So Jesus tells them in verse 32: I have food to eat that you know nothing about. To us that may sound like a very strange thing to say, but the disciples should have immediately known what he was talking about. They would be very familiar with the books of Jewish law, and in particular these words from Deuteronomy 8:3 where the Lord tells the people of Israel: man does not live on bread alone but on every word that comes from the mouth of the Lord. Jesus isn’t denying that He is hungry, or that He needs food – He is fully human. But He wants His followers to understand there is something more important than meeting your immediate physical needs, namely listening to what your Heavenly Father is telling you to do and then putting His words into action.

Yet for some reason the disciples cannot hear what Jesus is saying. They are so focused on the question of food that they completely miss the point. Verse 33: Then his disciples said to each other, “Could someone have brought him food?” So Jesus with all His wonderful patience tells them again in verse 34: “My food… is to do the will of him who sent me and to finish his work.” That, you see, is His priority; that is focus, and the question of whether He ends up skipping a meal here or there really is quite secondary.

But the disciples still do not understand. And because they do not understand what Jesus is saying, they also do not understand the urgency of the task in hand. That’s why Jesus goes on to say in verse 35: Do you not say, ‘Four months more and then the harvest’? I tell you, open your eyes and look at the fields! They are ripe for harvest. Because what He wants to teach them is that all this talk of doing the Father’s will is not some high-faluting abstract concept you can think about later. It’s about a real and urgent mission that requires action today.

Yes, in theory, Jesus could have gone with His disciples and got supplies, and come back to the well the following day. But tomorrow the Samaritan woman might not be there. Tomorrow the chance for her to receive eternal life would be over. That’s why He was prepared to wait out in the midday heat for her. It was the only opportunity for her to pass over from death to life, from darkness into light.

Whether the disciples get it at this point we do not know. But before we leave them, the second question I want to ask this morning is this: do we understand the task that Jesus has given us?

The more I have reflected on this passage, the more I see in the disciples the same characteristics reflected in a church that hasn’t “got” mission: a them and us attitude, between existing churchgoers, and those new to faith, particularly when those newcomers are very different to those already attending; a focus on the physical practicalities such as buildings or finances rather on listening to God’s word and doing God’s will; a lack of urgency to mission and evangelism, as something to be done once this or that other project has been completed. Maybe we aren’t that different from the disciples after all.

But the third point that comes out clearly from this passage is that being involved in God’s mission is not an optional extra. We can’t decide to follow Jesus and then work out whether we want to be involved in His work or not. Because whether we like it or not, God is constantly at work planting seeds in people’s heart, in a whole variety of ways. And He gives us as His people the responsibility of sowing, growing and reaping those selfsame seeds of faith. There really is no opt-out clause.

Now we know from Jesus’ parable of the sower that some seeds will fall on the path and never take root. Some will fall on stony ground and quickly wither. Some will be choked by weeds and the concerns of this world. But some seeds will take root and start growing. And as people find faith growing in their hearts, they will come to us. And that is exactly what has happened at St Michael’s. Over the past fifteen years the way the church has grown has most typically been through the simple fact the Lord keeps on sending people to us. Some have never set foot in a church before, but more than not often someone else has planted a seed of faith in their lives.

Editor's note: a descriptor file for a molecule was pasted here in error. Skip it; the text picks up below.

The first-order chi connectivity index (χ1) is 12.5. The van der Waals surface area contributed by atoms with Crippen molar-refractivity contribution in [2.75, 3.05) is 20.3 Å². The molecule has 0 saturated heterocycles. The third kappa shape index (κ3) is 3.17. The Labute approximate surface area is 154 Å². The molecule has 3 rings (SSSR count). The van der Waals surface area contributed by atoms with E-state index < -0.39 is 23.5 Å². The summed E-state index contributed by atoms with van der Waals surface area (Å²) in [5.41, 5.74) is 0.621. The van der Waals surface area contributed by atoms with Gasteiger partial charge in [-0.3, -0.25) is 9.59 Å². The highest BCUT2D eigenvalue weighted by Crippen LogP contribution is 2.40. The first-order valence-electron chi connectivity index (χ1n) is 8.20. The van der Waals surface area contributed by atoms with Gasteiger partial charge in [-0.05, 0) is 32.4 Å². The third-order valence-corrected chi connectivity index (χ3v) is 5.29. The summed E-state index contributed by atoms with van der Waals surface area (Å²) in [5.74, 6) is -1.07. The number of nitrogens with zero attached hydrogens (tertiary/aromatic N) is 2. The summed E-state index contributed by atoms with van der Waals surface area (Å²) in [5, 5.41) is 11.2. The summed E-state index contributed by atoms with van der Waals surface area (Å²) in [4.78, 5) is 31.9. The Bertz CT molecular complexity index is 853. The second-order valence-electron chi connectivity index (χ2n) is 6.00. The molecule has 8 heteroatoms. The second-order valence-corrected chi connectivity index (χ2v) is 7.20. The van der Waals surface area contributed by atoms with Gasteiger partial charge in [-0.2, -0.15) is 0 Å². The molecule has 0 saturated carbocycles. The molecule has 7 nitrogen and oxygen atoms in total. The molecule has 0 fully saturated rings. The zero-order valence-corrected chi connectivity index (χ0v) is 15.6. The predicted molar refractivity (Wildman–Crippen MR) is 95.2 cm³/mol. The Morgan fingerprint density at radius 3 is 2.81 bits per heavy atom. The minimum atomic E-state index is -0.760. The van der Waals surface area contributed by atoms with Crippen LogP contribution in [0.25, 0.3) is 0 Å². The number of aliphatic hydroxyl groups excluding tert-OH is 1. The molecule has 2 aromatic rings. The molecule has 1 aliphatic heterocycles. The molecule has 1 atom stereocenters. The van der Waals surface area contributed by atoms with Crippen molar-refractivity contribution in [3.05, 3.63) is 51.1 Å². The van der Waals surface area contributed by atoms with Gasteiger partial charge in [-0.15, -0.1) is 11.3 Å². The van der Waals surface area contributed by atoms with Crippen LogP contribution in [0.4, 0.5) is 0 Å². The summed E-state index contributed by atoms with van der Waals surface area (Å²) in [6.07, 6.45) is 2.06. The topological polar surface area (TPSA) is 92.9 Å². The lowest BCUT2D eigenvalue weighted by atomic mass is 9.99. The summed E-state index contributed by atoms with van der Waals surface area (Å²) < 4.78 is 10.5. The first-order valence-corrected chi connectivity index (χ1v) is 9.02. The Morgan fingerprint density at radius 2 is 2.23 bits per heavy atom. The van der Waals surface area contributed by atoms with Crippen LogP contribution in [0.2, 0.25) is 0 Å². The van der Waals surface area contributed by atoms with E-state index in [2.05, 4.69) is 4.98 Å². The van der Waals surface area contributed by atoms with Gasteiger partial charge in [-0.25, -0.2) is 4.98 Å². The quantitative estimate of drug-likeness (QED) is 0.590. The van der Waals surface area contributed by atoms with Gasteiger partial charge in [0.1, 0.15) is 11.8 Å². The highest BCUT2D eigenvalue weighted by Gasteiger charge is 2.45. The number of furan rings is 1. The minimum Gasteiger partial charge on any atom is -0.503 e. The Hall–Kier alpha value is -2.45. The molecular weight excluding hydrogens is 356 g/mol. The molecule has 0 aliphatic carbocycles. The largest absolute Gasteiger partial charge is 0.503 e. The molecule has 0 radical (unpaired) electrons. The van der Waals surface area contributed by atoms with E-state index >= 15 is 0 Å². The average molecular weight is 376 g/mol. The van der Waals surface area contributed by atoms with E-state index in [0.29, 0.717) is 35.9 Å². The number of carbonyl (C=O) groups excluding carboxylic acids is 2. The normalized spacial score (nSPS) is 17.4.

So in many ways Jesus words in verse 38 are, I believe, a direct word to us this morning: I sent you to reap what you have not worked for. Others have done the hard work, and you have reaped the benefits of their labour. The challenge to us, and the final question I want to ask: are we indeed ready to reap the harvest Jesus give us?

Now at this point in the conversation the townspeople from Sychar turn up. They have heard the woman’s testimony and they are spiritually hungry. They want Jesus to stay with them, and to teach them the good news. So what does Jesus do? Well, he doesn’t consult Google calendar to find out when he is free. He doesn’t arrange a later date once he is finishes his travel plans. No, there and then he stays there two days. With what result? Verse 41: And because of his words many more became believers.

Jesus spent two days in an unfamiliar place, a Samaritan village, preaching the word of repentance and new life. Now we can have no doubt Jesus was an extremely busy person with all kinds of demands on his time. But he allowed his routine and his schedule to be disrupted. How willing are we to allow our routines and our schedules to be disrupted in order to share the good news with others? Are we willing to spend time in unfamiliar places learning how to communicate with those who may be very different from ourselves? Maybe if we really grasped how spiritually hungry and needy those around us are, we would be that much more willing to change our priorities and introduce them to Jesus.

Now the last time we hear anything about the Samaritan woman is in verse 42 when the townsfolk, who are presumably the same people she used to avoid, say to her: We no longer believe just because of what you said; now we have heard for ourselves, and we know that this man really is the Saviour of the world.

And that really is the conclusion of the story. One encounter in the heat of the day leads to the most unexpected person coming to faith. She tells her friends and neighbours. They ask Jesus to come and stay with them. They hear His word. And the result? They themselves come to understand that Jesus is the Saviour of the World. How I long that this morning similarly each of us go out from this place and invite others to discover Jesus for themselves.

But before that happens, we need to know how to answer the questions I have already set you this morning. So to recap, let me ask:

Do you have a story of how Jesus has changed your life?

Do we understand the task Jesus has given us?

Are we ready to reap the harvest Jesus gives us?

Jesus tells us: I tell you, open your eyes and look at the fields! They are ripe for harvest.